Predicament of Dalit in "Untouchable Spring"‟

 

by: T. Joseph R.Jayakar

 

There are so many things which make India ahead of other countries in the world. An Indian can boast of having a prehistoric civilization, multicultural ethnicity, a land of religions and rich heritage. It also gave birth to geniuses of the world such as Aryabhatta, Dr.B.R. Ambedkar, A.K. Ramanujan; etc.The social stigma in India is its caste system which discriminates one against the other.

 

Origin of this caste system dates back to thousands of years. The Aryans from South Europe and North Asia arrived in India around 1500 B.C and defeated the aborigines – Dravidians, who were the founders of Indian Civilization.

 

To continue dominance over the original inhabitants of India, the Aryans created the caste system in which the natives were expelled from their own society with the name of ‗Sudra‘ which means slave. The natives of the land were treated as ‗Untouchables‘ or Dalits.

 

The term ‗Dalit‘- meaning ‗broken people‘, was first coined by Joytirao Phule (1827-1890), a Marathi backward class social reformer to describe untouchables and outcastes in India as the scared and broken victims of the Hindu society.

 

The expression Dalit is the constant reminder of the inhuman and atrocious nature of the upper castes especially Brahmins over certain sections of the people. They are forced to live in a state of abject poverty.

 

Therefore, the status of Dalits in India is characterised by their relative deprivations and disabilities. Dalits, as a distinct group by virtue of their heritage, are downgraded lot in the social system, and are employed as manual scavengers, removers of human waste and dead animals, leather workers, street sweepers and cobblers etc,.

 

They have also been suffering from social, cultural and religious, as well as educational, economical and political deprivations since ages.

 

In an attempt to overcome the agony and the horrors of the centuries old Varnahrama Dharma, Dalits have been forced to engage themselves in struggles and protest movements of several types since long time. The protest movements are aimed at achieving their desired goals of “social equality, social dignity and de-stigmatised social identity.”

 

The most important strategy of the Dalit movement is coupling of the cultural theory of despair with the politics of hope. It further characterizes the entire history of Dalits as a tale of humiliation and violence of both physical and mental. The modern Dalit then has to seek his rebirth in a state of fearful loneliness. He has nothing to rely upon in his immediate Hindu surroundings.

 

Thus, the Dalit movement is built out of the articulation sections of the culturally, socially, and economically persecuted castes and sects. As part of their revolt against subjugation and hegemony of caste Hindus, Dalit writers felt the need for voicing their concerns by adopting various literary genres.

 

Dalit literary movement, which had started in the first quarter of the twentieth century, intensified in 1990s in a remarkable way. It has been an offshoot of the experience of the Dalits who have been exploited by the upper castes. According to S.K. Paul ―Dalit Literature is flowing into the 21st century mixed with blood, sweat and anger flowering with the greatest poetry that this country is producing now.‖(21). Through literary works, the writers of Dalit Literature have made a significant attempt to draw the attention of the readers to the sufferings, hunger, pain, agony and human rights of Untouchables. They also eulogized and celebrated the sacrifices of Dalits while preserving self-respect, identity and heritage of the Untouchable communities.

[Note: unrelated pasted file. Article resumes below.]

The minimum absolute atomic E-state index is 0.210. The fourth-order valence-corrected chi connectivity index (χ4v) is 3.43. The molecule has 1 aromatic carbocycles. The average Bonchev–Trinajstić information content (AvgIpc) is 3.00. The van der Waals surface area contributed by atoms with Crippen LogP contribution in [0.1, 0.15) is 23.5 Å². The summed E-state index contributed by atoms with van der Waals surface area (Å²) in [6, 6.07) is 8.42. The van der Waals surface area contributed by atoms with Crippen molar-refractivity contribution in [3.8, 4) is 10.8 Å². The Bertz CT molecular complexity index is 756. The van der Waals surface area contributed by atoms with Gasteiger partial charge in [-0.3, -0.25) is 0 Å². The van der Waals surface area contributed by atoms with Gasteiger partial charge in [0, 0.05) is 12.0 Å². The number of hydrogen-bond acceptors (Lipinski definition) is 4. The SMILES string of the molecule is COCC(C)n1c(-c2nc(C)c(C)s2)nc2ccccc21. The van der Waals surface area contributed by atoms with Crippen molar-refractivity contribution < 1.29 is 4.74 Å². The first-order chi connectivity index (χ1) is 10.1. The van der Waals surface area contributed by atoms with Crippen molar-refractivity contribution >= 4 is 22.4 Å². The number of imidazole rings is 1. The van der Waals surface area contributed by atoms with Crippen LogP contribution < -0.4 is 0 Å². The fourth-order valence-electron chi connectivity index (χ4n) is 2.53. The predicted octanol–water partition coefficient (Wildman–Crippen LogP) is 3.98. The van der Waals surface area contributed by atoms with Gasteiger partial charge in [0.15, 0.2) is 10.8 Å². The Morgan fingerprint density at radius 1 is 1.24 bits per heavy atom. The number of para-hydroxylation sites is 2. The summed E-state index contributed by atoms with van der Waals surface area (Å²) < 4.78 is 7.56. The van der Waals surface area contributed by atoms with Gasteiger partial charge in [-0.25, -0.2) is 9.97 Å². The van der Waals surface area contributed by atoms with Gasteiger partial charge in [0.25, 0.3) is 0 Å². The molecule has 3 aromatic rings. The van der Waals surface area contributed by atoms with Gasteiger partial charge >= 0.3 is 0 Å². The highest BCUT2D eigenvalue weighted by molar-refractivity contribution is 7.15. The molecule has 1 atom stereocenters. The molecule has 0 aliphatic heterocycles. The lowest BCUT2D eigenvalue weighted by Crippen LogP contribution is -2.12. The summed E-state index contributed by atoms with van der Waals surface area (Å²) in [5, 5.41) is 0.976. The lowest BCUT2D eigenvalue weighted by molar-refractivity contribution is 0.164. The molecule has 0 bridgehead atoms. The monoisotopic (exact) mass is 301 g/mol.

The noted and influential anthologies in Telugu Dalit literature, during 1990s were Dalit-Bahujan writing—ChikkanautunnaPata (1995), edited by G. Lakshmi Narasaiah and TripuraneniSrinivas, and PadunekkinaPata (1996),edited by G.LakshmiNarasaiah. Both the anthologies highlighted the Dalits‘ positive reaction to the Left Movement. The other anthology, Dalit Manifesto (1995), edited by Keshav Kumar and K. Satyanarayan is different from the earlier ones. It combines both Left and Dalit consciousness. Spartacus (G.MohanRao)‘s KahakiBatukulu(1996) which is about the caste problem in the police department. ChilukuriDevaputra‘sPanchamam(1998) deals with the caste discrimination experienced by Dalit officer, and YendluriSudhakar‘sMallemoggalaGodugu:MadigaKathalu(1999) are some of the popular writings during this decade.

 

Mr. G. KalyanaRao, the author of ‗Untouchable Spring‘, is a contemporary writer and a Dalit convert Christian. He believes in the revolutionary ideology and armed struggle of leftists to propagate and promote the need for social, economical, and political share of Dalits on par with upper castes.

 

‗Untouchable Spring‘ is an English translation of Telugu literary work ‗AntaraniVasantam‘ published in the year 2000. It is ―significant for its critique of literary historiography. It contests several prevailing tendencies of literature such as the privileging of the written modes versus the oral modes, the prosodic poetry over the song, the textual and bookish language over the ordinary, everyday language. This is done not only by the actual use of non-standard forms like the oral re-telling of stories, weaving of songs etc., but by critiquing the ‗accepted standards.

 

He claimed that, he has ‗written out his life‘ ,and also expressed the hope that ‗those who have read it found their lives in it.‘ Therefore, the novel is to be seen as an autobiography of the author. In the novel, he also questions the authenticity of ―written histories.‖ Mainstream histories, he complains, do not represent the truths regarding the way certain communities have been discriminated in a democratic country like India. He says that ‗the untouchables ‗were being kept out from even coolie work during the digging of the Buckingham canal-a historical event that the text tries to re-present, kept out of standard histories. It is construed that historians are sometimes misled or influenced by the upper caste people thinking that supply of authentic information would spell a doom to their existence in the caste dominated society.